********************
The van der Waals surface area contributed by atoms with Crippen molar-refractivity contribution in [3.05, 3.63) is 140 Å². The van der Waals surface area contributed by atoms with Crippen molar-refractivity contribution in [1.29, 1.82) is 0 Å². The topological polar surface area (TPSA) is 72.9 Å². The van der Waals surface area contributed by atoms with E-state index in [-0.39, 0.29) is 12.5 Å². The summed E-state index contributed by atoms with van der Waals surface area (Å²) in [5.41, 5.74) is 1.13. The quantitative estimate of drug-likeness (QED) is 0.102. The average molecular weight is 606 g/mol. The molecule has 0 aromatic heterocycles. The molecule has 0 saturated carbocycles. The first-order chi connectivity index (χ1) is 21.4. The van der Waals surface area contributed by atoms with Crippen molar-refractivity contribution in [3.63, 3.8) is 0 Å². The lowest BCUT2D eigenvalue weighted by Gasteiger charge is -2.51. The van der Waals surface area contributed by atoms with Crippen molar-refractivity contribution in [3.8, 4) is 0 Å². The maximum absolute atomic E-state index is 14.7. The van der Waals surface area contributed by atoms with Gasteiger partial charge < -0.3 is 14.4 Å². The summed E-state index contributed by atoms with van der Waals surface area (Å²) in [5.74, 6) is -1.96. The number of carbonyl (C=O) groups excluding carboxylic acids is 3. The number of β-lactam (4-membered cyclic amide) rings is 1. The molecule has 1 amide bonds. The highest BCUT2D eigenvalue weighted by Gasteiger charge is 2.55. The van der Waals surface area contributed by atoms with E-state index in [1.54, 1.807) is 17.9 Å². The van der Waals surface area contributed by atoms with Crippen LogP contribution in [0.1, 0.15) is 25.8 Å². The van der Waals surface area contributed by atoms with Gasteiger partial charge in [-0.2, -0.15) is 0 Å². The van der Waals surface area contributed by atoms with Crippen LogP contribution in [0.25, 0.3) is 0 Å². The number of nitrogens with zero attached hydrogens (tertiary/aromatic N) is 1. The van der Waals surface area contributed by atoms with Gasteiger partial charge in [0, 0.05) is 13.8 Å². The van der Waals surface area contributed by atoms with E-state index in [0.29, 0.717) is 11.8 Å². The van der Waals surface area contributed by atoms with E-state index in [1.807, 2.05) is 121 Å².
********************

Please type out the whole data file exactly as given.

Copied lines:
The van der Waals surface area contributed by atoms with Crippen molar-refractivity contribution in [3.05, 3.63) is 140 Å². The van der Waals surface area contributed by atoms with Crippen molar-refractivity contribution in [1.29, 1.82) is 0 Å². The topological polar surface area (TPSA) is 72.9 Å². The van der Waals surface area contributed by atoms with E-state index in [-0.39, 0.29) is 12.5 Å². The summed E-state index contributed by atoms with van der Waals surface area (Å²) in [5.41, 5.74) is 1.13. The quantitative estimate of drug-likeness (QED) is 0.102. The average molecular weight is 606 g/mol. The molecule has 0 aromatic heterocycles. The molecule has 0 saturated carbocycles. The first-order chi connectivity index (χ1) is 21.4. The van der Waals surface area contributed by atoms with Crippen molar-refractivity contribution in [3.63, 3.8) is 0 Å². The lowest BCUT2D eigenvalue weighted by Gasteiger charge is -2.51. The van der Waals surface area contributed by atoms with Crippen molar-refractivity contribution in [3.8, 4) is 0 Å². The maximum absolute atomic E-state index is 14.7. The van der Waals surface area contributed by atoms with Gasteiger partial charge < -0.3 is 14.4 Å². The summed E-state index contributed by atoms with van der Waals surface area (Å²) in [5.74, 6) is -1.96. The number of carbonyl (C=O) groups excluding carboxylic acids is 3. The number of β-lactam (4-membered cyclic amide) rings is 1. The molecule has 1 amide bonds. The highest BCUT2D eigenvalue weighted by Gasteiger charge is 2.55. The van der Waals surface area contributed by atoms with E-state index in [1.54, 1.807) is 17.9 Å². The van der Waals surface area contributed by atoms with Crippen LogP contribution in [0.1, 0.15) is 25.8 Å². The van der Waals surface area contributed by atoms with Gasteiger partial charge in [-0.2, -0.15) is 0 Å². The van der Waals surface area contributed by atoms with Crippen LogP contribution in [0.25, 0.3) is 0 Å². The number of nitrogens with zero attached hydrogens (tertiary/aromatic N) is 1. The van der Waals surface area contributed by atoms with Gasteiger partial charge in [0, 0.05) is 13.8 Å². The van der Waals surface area contributed by atoms with E-state index in [0.29, 0.717) is 11.8 Å². The van der Waals surface area contributed by atoms with E-state index in [1.807, 2.05) is 121 Å².